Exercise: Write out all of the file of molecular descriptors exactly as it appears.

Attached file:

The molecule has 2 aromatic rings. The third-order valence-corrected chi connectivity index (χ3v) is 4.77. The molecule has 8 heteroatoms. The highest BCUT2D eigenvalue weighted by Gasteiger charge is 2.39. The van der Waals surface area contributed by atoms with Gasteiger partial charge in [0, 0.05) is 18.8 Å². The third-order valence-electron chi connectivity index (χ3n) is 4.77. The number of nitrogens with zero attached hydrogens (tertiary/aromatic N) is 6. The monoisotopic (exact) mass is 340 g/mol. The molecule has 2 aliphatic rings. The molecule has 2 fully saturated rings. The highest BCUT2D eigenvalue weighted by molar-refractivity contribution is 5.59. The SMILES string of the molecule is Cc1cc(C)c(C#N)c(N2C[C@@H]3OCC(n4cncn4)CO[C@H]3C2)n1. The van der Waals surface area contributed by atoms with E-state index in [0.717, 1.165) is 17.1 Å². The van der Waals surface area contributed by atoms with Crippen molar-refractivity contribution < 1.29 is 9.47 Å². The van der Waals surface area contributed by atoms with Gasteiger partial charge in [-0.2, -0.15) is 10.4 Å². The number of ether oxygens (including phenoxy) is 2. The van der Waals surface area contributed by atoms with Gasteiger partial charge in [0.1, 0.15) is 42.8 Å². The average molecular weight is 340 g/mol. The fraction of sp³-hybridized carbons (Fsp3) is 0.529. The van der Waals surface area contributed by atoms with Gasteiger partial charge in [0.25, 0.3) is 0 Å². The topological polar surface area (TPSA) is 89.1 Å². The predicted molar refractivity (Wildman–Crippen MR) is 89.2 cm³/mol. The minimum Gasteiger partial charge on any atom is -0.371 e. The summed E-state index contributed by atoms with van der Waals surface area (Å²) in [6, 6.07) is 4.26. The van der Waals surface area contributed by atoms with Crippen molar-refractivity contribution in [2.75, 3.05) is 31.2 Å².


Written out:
The molecule has 2 aromatic rings. The third-order valence-corrected chi connectivity index (χ3v) is 4.77. The molecule has 8 heteroatoms. The highest BCUT2D eigenvalue weighted by Gasteiger charge is 2.39. The van der Waals surface area contributed by atoms with Gasteiger partial charge in [0, 0.05) is 18.8 Å². The third-order valence-electron chi connectivity index (χ3n) is 4.77. The number of nitrogens with zero attached hydrogens (tertiary/aromatic N) is 6. The monoisotopic (exact) mass is 340 g/mol. The molecule has 2 aliphatic rings. The molecule has 2 fully saturated rings. The highest BCUT2D eigenvalue weighted by molar-refractivity contribution is 5.59. The SMILES string of the molecule is Cc1cc(C)c(C#N)c(N2C[C@@H]3OCC(n4cncn4)CO[C@H]3C2)n1. The van der Waals surface area contributed by atoms with E-state index in [0.717, 1.165) is 17.1 Å². The van der Waals surface area contributed by atoms with Crippen molar-refractivity contribution < 1.29 is 9.47 Å². The van der Waals surface area contributed by atoms with Gasteiger partial charge in [-0.2, -0.15) is 10.4 Å². The number of ether oxygens (including phenoxy) is 2. The van der Waals surface area contributed by atoms with Gasteiger partial charge in [0.1, 0.15) is 42.8 Å². The average molecular weight is 340 g/mol. The fraction of sp³-hybridized carbons (Fsp3) is 0.529. The van der Waals surface area contributed by atoms with Gasteiger partial charge in [0.25, 0.3) is 0 Å². The topological polar surface area (TPSA) is 89.1 Å². The predicted molar refractivity (Wildman–Crippen MR) is 89.2 cm³/mol. The minimum Gasteiger partial charge on any atom is -0.371 e. The summed E-state index contributed by atoms with van der Waals surface area (Å²) in [6, 6.07) is 4.26. The van der Waals surface area contributed by atoms with Crippen molar-refractivity contribution in [2.75, 3.05) is 31.2 Å².